The World War II Years
Heres a bit of yours truly.
In the beautiful summer of 1940, French novelist Anais Nin fled Europe amid the rumblings of the Second World War. She was a friend of the “Lost Generation” who made their home in Paris, a legendary group of American writers, who included Thornton Wilder, Hart Crane and F. Scott Fitzgerald. Nin journeyed to the United States and after a short stay in New York, she eventually came to Caroline County, Virginia and Hampton Manor, the home of her friend Caresse Crosby Young.
Anais was convinced Hampton was the southern version of an enchanted house she had known in France. She described its classical Georgian proportions as “serene and symmetrical” with its “tall graceful columns,” “terraces of tile” and the “noble proportions of its doors and windows.”
Already in residence were the other artistic refuges including Anais’s lover, the renowned American writer Henry Miller and surrealist painter Salvador Dali. When Anais arrived she found her hostess overseeing the tying and loading of wheat sheaves into bundles as they were tossed into a truck. In her diary, Anais wrote this entry about Caresse, “The wheat sheaves flew around her, lighted by the sun like a golden Venetian halo. She wore a huge straw hat and moved in her typical way, with ariness and freedom.”
Caresse Crosby Young the owner of the beautiful house was a woman with a colorful past. She was the daughter of a wealthy New England family whose ancestry included William Bradford, the Plymouth Colony’s first Governor. In 1913, Caresse, born Mary Phelps Jacobs invented the bra to use for a dress for her coming out party made of handkerchiefs. She later sold the patent for $1,500.00 to a corset company. The second of her three husbands was Harry Crosby, nephew of American tycoon J.P. Morgan who believed his true calling to be a poet. In the 1920s, he and Caresse in an effort to avoid their family’s conventional lifestyle moved to France. Just outside Paris, they purchased and restored an old mill which they called the Moulin du Soliel. Here they practiced a “free lifestyle” and hosted the artist community with a variety of notorious parties. In order to publish Harry’s poetry the couple founded the Black Sun Press and became known for their willingness to generously publish any manuscript.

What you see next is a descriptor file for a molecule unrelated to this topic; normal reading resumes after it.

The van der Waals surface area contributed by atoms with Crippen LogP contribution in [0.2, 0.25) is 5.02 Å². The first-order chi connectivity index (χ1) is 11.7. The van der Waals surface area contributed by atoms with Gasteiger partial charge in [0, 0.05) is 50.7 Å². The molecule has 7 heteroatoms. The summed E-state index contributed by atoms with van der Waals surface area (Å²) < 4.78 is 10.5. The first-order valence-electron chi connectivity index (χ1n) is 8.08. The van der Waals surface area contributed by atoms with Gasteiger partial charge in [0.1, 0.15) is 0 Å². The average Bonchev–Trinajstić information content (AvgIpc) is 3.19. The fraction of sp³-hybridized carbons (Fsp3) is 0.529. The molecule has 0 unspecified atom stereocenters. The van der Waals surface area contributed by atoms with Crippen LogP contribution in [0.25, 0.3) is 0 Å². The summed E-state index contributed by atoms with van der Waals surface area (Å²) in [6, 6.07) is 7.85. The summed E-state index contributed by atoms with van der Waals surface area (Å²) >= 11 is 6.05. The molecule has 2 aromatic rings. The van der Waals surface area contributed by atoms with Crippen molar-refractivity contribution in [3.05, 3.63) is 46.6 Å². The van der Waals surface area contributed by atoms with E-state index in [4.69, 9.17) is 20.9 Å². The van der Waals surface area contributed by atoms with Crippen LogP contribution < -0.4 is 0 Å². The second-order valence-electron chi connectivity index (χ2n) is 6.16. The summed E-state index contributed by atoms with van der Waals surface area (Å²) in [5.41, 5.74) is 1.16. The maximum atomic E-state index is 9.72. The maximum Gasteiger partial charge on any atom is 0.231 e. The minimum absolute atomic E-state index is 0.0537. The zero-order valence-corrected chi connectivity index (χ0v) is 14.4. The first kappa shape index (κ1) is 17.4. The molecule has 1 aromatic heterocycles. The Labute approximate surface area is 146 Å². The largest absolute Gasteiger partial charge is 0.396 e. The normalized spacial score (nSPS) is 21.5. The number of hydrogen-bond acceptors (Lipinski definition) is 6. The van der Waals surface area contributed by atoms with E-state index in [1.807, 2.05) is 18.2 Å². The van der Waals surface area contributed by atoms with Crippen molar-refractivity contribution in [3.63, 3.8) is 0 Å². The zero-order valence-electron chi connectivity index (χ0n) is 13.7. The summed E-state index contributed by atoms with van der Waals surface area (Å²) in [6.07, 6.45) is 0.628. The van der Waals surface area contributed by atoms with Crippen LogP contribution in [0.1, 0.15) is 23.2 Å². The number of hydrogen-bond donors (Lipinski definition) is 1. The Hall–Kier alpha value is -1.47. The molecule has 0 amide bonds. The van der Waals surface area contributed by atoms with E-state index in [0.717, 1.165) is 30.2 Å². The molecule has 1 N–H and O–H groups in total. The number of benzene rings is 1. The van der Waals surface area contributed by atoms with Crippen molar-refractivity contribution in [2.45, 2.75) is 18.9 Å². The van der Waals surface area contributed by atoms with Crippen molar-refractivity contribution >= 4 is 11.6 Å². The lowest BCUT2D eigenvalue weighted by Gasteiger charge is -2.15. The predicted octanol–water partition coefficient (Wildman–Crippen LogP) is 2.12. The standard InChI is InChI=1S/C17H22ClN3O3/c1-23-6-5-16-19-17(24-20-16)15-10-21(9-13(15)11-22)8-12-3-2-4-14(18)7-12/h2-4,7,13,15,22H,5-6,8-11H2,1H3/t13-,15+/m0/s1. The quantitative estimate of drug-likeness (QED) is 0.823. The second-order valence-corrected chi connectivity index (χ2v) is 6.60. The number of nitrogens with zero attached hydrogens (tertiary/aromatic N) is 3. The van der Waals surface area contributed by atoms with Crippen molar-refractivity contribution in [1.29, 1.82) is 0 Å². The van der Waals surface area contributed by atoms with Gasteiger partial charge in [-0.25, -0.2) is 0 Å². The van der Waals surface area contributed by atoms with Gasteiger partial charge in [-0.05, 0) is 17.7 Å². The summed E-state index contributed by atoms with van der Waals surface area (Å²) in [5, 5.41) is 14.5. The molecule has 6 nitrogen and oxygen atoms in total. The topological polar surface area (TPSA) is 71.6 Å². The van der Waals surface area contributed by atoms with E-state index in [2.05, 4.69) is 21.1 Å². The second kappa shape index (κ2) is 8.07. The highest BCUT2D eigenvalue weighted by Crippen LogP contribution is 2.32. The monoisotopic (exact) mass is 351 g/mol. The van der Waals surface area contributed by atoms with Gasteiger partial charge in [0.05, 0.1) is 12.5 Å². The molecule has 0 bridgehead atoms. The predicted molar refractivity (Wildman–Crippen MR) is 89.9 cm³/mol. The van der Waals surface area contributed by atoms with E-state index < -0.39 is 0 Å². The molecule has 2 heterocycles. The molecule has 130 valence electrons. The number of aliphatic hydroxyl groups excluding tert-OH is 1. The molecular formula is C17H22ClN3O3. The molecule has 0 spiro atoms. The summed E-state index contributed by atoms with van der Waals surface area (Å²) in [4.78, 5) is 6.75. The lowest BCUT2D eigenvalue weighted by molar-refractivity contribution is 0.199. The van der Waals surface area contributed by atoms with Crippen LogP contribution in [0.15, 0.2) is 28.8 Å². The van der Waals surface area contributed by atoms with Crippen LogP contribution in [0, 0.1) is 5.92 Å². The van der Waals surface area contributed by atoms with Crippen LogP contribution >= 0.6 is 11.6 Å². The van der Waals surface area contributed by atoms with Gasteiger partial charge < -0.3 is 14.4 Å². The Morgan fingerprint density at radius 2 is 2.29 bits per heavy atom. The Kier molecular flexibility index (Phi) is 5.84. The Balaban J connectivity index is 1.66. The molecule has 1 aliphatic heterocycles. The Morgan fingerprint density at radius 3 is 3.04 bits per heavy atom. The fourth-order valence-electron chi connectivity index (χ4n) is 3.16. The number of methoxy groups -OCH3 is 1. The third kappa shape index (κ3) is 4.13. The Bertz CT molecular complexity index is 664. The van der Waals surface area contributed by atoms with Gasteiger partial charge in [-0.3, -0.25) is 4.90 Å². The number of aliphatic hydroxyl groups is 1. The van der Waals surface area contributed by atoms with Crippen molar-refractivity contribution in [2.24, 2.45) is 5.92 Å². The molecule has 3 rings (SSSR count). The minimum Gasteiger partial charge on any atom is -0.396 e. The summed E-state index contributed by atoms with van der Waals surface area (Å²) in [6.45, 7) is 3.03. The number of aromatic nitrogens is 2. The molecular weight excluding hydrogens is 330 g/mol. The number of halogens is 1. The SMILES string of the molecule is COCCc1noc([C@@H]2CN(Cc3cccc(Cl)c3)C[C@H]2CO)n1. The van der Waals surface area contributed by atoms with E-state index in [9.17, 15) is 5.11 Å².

All of this came to an abrupt halt when Crosby visited New York in 1929 with his mistress, one, Josephine Bigelow with whom he had suicide pack. There he took his own life. Caresse was forced to return to the United States but in California met her third husband, Bert Young, tall, blonde good looking, nineteen years her junior and according to her, the “ideal” man. She describes him as “handsome as Hermes” and “as militant as Mars.” He was also an alcoholic.
Bert convinced Caresse all he wanted in life was to own his own land and farm and they decided on Virginia to start a new life. According to her autobiography, The Passionate Years, she was looking for an old plantation house, with columns smothered in roses, honeysuckle, a deer park, an avenue of elms, magnolias and tulip trees and a pond with lilies. Their car broke down in Fredericksburg and as they waited for it to be fixed, Caresse went into a nearby Real Estate office. The agent had just what Caresse was looking for.
On September 30, 1936, she wrote to the New York Trust Company to forward 433 shares of stock to buy Hampton Manor which in our time would be called a “fixer upper” and Caresse became a proper Virginian, broke but proud. With a small sum left over from the sale of the stock she set about to renovate the mansion. While the plumbers, plasterers and electricians were at work, Caresse was left alone except for her Afghan hound, “Salar.” Bert had ended a drinking spree with a solo trip to Florida and did not return until the following year.
While he spent most of his time hunting and drinking Caresse assumed the duties of a proper Virginia housewife, she ordered a herd of Herefords and grew bonafide crops on the 500 acres that surrounded Hampton. It was Caresse who stayed up all night long helping the cows give birth and she who many times drove the produce to market.
Edited by oharascarlett (03/17/08 07:40 PM)